Bank of America® no longer plans on charging their monthly debit card fee after other big banks decide not to charge a similar fee.

Bank of America® (NYSE: BAC) has announced that “in response to customer concerns and the changing competitive marketplace, Bank of America® no longer intends to implement a debit usage fee.”

“We have listened to our customers very closely over the last few weeks and recognize their concern with our proposed debit usage fee,” said Bank of America® co-chief operating officer David Darnell in a prepared statement.

“Our customers’ voices are most important to us,” he said. “As a result, we are not currently charging the fee and will not be moving forward with any additional plans to do so.”

The Domino Effect

Bank of America®’s announcement comes on the heels of virtually every other large retail bank announcing that they would be doing away with their debit card fees.

Starting on Friday, JPMorgan Chase made the decision to end their debit fee pilot program in Wisconsin, and announced that they would not be charging any of their customers fees for debit card use. This revelation, from what is now the biggest bank in the United States by deposits, caused something of an industry-wide domino effect.

After JPMorgan Chase made their announcement, Wells Fargo came out saying that it would cease its debit card fee pilot program. On Monday, SunTrust and Regions Bank said they would stop charging their debit card fee and refund customers who paid the fee.

Bank of America® was alone with their debit card fee, until today.

Customers Get a Break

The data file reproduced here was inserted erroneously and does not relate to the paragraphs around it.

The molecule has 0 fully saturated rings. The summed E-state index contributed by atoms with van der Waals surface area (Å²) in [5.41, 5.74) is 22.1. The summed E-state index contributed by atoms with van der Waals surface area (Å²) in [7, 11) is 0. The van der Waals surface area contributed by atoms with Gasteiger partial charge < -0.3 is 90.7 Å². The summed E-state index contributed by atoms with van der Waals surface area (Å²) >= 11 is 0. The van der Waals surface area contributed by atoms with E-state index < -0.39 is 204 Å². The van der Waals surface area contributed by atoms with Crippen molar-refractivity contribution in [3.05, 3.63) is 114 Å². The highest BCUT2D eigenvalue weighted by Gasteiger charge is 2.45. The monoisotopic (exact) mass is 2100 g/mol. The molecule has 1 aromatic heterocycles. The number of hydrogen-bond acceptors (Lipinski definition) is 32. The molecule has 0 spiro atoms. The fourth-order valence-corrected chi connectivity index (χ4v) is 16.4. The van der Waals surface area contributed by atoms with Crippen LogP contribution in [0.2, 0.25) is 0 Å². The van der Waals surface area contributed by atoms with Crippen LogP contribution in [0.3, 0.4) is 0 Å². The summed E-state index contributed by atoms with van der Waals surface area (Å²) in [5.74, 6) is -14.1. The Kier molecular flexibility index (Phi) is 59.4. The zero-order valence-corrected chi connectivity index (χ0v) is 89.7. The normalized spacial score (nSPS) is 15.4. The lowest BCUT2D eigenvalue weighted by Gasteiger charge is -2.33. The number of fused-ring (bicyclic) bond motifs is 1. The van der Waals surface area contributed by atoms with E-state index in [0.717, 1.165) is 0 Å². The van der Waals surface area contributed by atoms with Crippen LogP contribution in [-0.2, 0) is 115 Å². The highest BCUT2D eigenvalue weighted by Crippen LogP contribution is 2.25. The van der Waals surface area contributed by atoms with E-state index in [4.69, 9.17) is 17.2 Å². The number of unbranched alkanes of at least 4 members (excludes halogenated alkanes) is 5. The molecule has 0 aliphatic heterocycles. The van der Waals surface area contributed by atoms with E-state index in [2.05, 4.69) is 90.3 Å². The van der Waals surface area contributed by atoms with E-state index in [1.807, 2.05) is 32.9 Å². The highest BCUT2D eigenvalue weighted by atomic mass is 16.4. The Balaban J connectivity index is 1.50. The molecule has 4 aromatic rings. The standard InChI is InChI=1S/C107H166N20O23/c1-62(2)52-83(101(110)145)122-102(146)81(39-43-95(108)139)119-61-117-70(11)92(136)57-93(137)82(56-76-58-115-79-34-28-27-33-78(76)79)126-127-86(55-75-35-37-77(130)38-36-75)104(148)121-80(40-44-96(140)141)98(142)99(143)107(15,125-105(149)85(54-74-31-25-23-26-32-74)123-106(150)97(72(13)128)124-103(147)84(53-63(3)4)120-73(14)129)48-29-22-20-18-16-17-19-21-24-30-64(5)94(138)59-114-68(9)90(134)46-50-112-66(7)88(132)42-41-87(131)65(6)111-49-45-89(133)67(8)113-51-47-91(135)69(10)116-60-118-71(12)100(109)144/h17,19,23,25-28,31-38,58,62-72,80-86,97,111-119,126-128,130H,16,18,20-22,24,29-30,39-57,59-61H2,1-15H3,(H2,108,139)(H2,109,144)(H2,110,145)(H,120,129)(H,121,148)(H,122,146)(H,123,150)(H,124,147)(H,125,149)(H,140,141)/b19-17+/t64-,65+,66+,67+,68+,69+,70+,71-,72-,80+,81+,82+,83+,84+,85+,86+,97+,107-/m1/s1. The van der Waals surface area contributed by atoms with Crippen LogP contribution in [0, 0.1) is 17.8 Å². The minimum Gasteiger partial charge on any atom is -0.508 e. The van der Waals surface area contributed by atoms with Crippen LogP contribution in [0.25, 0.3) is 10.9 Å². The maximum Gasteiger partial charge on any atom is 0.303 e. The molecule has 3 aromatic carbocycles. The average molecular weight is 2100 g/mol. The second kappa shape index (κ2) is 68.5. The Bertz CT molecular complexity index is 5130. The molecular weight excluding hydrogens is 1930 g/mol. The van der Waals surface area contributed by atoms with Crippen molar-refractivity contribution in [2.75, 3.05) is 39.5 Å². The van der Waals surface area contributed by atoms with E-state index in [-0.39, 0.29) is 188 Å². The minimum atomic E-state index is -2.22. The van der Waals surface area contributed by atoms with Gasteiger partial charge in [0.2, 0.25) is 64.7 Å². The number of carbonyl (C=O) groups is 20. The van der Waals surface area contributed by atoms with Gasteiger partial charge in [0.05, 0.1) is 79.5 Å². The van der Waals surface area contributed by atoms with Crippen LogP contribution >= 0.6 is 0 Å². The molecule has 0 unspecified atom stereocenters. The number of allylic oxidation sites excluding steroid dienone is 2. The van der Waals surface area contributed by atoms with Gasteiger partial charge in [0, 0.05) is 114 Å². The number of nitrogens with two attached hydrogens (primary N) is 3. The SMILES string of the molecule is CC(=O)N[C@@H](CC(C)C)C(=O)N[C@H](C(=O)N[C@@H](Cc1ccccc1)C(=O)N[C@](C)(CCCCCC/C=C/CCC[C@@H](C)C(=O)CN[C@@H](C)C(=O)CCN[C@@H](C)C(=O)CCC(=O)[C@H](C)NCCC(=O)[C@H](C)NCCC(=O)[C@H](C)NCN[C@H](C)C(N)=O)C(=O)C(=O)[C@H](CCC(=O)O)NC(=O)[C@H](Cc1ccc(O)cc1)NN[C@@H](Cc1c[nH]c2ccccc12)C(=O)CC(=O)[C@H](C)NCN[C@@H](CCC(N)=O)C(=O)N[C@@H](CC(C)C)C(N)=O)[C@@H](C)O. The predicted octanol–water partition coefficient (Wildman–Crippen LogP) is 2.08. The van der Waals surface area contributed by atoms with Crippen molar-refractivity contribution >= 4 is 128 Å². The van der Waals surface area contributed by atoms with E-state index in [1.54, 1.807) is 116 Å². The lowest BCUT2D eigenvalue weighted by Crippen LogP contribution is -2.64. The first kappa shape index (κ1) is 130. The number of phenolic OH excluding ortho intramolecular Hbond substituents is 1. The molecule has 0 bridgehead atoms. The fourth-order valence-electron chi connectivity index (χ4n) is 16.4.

Announced in late September, Bank of America®’s $5 monthly fee was widely criticized by customers and commentators, and was defended by industry insiders as a direct result of regulatory pressure created by the Durbin Amendment, which limits the amount that banks can charge retailers for debit transactions.

The original plan exempted customers with a balance of $20,000 or more from paying the fee. On Friday, Bank of America® was said to be considering more ways for customers to avoid the fee after customer concerns were taken into account. But, ultimately, the bank has scrapped the idea altogether.

This is good news for consumers who can now rely on free debit card usage, virtually industrywide. But, we would be remiss if we didn’t point out that free checking is still a thing of the past.

Most large retail banks have introduced fees to their checking accounts, in response to the Durbin Amendment, unless customers use direct deposit or keep certain minimum balances.

But monthly checking fees failed to cause the widespread outrage that debit card fees did. While checking fees are avoidable for the most part, debit cards are incredibly convenient for customers — to avoid using them would mean going back in time for most, relying on cash and checks.

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  • Sun W. Kim

    > Bu,t we would be remiss

    Don’t you check your work?

    I already cancelled my personal checking with Bank of America. I suggest more consumers move and don’t let this backtracking dissuade you from moving to a bank that actually cares about its customers.

    • Anonymous

      Thanks for the sharp eye, Sun. Of course we edit and proofread our copy, but errors can pop up especially when dealing with a breaking story like this one — there’s a tendency to rush.

      I routinely see typos on the Internet, even on reputable sites like Slate and the New York Times. That doesn’t make them OK, it’s just to point out that even places with dedicated copy editing desks sometimes miss typos. There’s no need to scold…

  • Wendylady818

    Want a bank that gives rewards on debit cards instead of imposing a fee and then later retracting? Try PERKSTREET!! I’ve been with them for 11 months now and have loved it. 2% if your balance is over $5000, and 1% otherwise. The first three months 2% rewards on all signature based purchases. It’s a card with Mastercard. Every month 5% rewards on special categories. Check out